Over the last few years, we've seen Alphabet/Google (GOOGL) , Facebook (FB) and others put a lot of effort into creating text and photo-based ad formats optimized for smartphones. Recognizing that a 5-inch touchscreen device that's with a user at all times has different strengths and weaknesses as an advertising medium than desktops and notebooks, Google/Facebook launched things such as app install ads, search ads with expanded text, local business ads that are targeted based on a user's location and shopping ads featuring listings that a user can swipe through.

In recent months, Internet giants have begun realizing that video content (including ads) needs to be optimized for mobile viewing as well. In many cases, there could be a sizable payoff as mobile video traffic continues swelling.

On Wednesday, Netflix (NFLX) exec Neil Hunt said his company is thinking of providing mobile-specific cuts of its original movies and shows. According to The Verge, Netflix's goal would be to "create a version of [its] content with scenes or shots that are more easily visible or immersive on a mobile phone, since certain shots can be hard to see or can appear diminished on a relatively small phone screen."

Hunt suggested Netflix's expansion into dozens of international markets, including Asian markets where a majority of its viewing takes place on mobile devices, is influencing its thinking. Likewise, Netflix's launches within markets where high-speed mobile connections can be limited and/or expensive contributed to its recent decision to start making some content available for download/offline viewing on its iOS and Android apps.

Meanwhile, Google's YouTube, which is filled to the brim with mobile-friendly short-form videos, announced last month it's killing off its unskippable 30-second video ad format, which wasn't a good fit for the shorter attention spans many smartphone users have. Instead, YouTube will continue supporting shorter unskippable ads, including the 6-second Bumper ads (launched last spring) it has argued are ideal for improving an advertiser's mobile reach.

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The online video giant recently announced it now handles over a billion hours of video viewing per day, and has claimed since 2014 that it's getting over half of its video traffic from mobile devices (the percentage could be much higher now). YouTube and mobile search ad growth were the biggest reasons Google's paid ad impressions/clicks rose 36% annually last quarter, and 43% on Google properties.

In addition, on Thursday, Facebook launched an ad campaign, said to be the biggest business-focused ad effort in its history, to get marketers to up their mobile video ad spend and create smartphone-optimized clips. The effort covers not only video ads on Facebook's core app, but also ones on Instagram and the company's mobile ad network (the Audience Network).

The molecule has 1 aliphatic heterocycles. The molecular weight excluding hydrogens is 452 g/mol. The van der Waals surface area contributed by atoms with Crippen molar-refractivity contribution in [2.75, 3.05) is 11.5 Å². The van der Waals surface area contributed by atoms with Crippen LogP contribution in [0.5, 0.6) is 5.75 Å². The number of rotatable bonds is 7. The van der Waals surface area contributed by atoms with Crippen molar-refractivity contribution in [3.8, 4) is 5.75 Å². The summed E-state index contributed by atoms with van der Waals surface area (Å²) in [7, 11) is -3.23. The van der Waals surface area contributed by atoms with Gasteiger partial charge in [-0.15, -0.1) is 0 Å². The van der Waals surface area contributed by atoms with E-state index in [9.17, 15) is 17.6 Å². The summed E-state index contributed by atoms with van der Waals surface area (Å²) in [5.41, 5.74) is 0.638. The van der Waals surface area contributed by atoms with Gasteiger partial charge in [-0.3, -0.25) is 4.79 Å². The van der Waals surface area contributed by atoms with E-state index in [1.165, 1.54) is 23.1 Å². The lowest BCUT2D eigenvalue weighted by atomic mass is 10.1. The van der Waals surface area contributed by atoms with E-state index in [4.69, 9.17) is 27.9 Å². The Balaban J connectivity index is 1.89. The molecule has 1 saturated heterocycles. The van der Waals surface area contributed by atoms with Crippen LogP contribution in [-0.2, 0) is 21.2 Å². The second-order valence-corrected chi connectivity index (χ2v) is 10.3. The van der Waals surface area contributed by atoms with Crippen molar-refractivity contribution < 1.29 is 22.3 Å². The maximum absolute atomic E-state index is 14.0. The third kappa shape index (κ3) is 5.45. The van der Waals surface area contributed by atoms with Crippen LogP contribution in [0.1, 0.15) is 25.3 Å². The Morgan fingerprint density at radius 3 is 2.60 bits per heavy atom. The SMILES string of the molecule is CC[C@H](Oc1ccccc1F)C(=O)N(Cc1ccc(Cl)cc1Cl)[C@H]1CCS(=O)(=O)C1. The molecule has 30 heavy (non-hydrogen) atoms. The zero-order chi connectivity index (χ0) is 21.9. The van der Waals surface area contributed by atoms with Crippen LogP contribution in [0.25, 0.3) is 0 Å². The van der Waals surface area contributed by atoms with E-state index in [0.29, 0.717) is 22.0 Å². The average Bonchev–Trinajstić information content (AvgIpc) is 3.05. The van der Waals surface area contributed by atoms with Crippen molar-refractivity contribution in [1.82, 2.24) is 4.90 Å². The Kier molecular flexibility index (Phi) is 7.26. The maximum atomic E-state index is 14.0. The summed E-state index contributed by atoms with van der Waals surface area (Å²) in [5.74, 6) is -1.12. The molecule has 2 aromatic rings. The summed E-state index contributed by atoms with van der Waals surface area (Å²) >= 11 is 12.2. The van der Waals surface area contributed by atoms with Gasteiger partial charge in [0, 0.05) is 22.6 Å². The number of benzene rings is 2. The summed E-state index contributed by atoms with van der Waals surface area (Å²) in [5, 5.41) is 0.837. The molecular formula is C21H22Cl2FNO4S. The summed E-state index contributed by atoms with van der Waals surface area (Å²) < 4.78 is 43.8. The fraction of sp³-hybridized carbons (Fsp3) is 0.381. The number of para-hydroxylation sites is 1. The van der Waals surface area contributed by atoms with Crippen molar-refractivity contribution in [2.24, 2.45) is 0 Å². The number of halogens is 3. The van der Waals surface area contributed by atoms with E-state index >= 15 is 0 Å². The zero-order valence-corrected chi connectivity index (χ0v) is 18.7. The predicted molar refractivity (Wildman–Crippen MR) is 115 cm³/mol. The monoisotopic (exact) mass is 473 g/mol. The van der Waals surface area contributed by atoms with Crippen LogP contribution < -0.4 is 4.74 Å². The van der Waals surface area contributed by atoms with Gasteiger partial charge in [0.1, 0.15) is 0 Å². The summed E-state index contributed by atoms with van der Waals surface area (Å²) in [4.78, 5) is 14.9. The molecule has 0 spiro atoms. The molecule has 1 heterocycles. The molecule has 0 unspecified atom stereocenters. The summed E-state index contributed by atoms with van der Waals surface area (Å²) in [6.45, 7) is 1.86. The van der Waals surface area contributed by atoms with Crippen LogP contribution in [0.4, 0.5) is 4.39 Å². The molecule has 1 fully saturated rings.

COO Sheryl Sandberg has already been talking on recent earnings calls about Facebook's attempts to work with advertisers on creating mobile-friendly material. On the last call, she mentioned Hershey's created Facebook video ads meant to grab a user's attention in the first few seconds, and which feature captions for those viewing without sound.

About 84% of the $8.6 billion in ad revenue Facebook recorded in the fourth quarter came from mobile devices. Its ad campaign for marketers comes as the company rolls out "mid-roll" video ads that appear in the middle of a video, and reportedly solicits pitches for TV-like original shows containing episodes that last up to 30 minutes.

Apple (AAPL) is taking steps in a similar direction, prepping a pair of shows for Apple Music subscribers. With one of the shows (Carpool Karaoke) featuring celebrities and musicians singing along to songs, and the other (Planet of the Apps) featuring developers making 60-second app pitches, it looks as if Apple is trying to create shows whose episodes don't need to be watched in full by iPhone/iPad users to be enjoyed.

And Verizon (VZ) has been operating its ad-supported Go90 mobile video service for nearly 18 months now. Go90, available for free to Verizon Wireless subs, features live events, shows and short-form videos from both traditional and online-focused content providers. Judging by recent layoffs and various reports, the service hasn't lived up to Verizon's high hopes.

Though estimates vary, few argue the claim that mobile's share of total video viewing is growing rapidly. Last month, Cisco Systems estimated video accounted for 60% of mobile data traffic last year, and that the latter has grown 18-fold over the last 5 years. In November, the IAB estimated U.S. mobile video ad spend (much of it undoubtedly on YouTube) grew 178% annually in the first half of 2016 to $1.6 billion, leading it to account for over 40% of a $3.9 billion online video ad market.

The return of mobile unlimited data plans could provide a fresh boost to smartphone video viewing in the U.S. market, which still accounts for close to half of Google and Facebook's ad sales. Globally, improving 4G network coverage and the spread of carrier Wi-Fi networks that automatically connect nearby smartphone users will act as growth drivers.

Over the long run, the adoption of cheap, smartphone-paired. virtual reality headsets, such as Samsung and Facebook/Oculus' Gear VR and Google's Daydream View, could act as one more mobile video catalyst. But image quality and other aspects of the user experience still need to be improved.

Just as they've changed how hundreds of millions of consumers play games, shop, read news and communicate, smartphones are upending how consumers are entertained by videos. Some of the ripple effects are already easy to see, but others have only begun to be felt.

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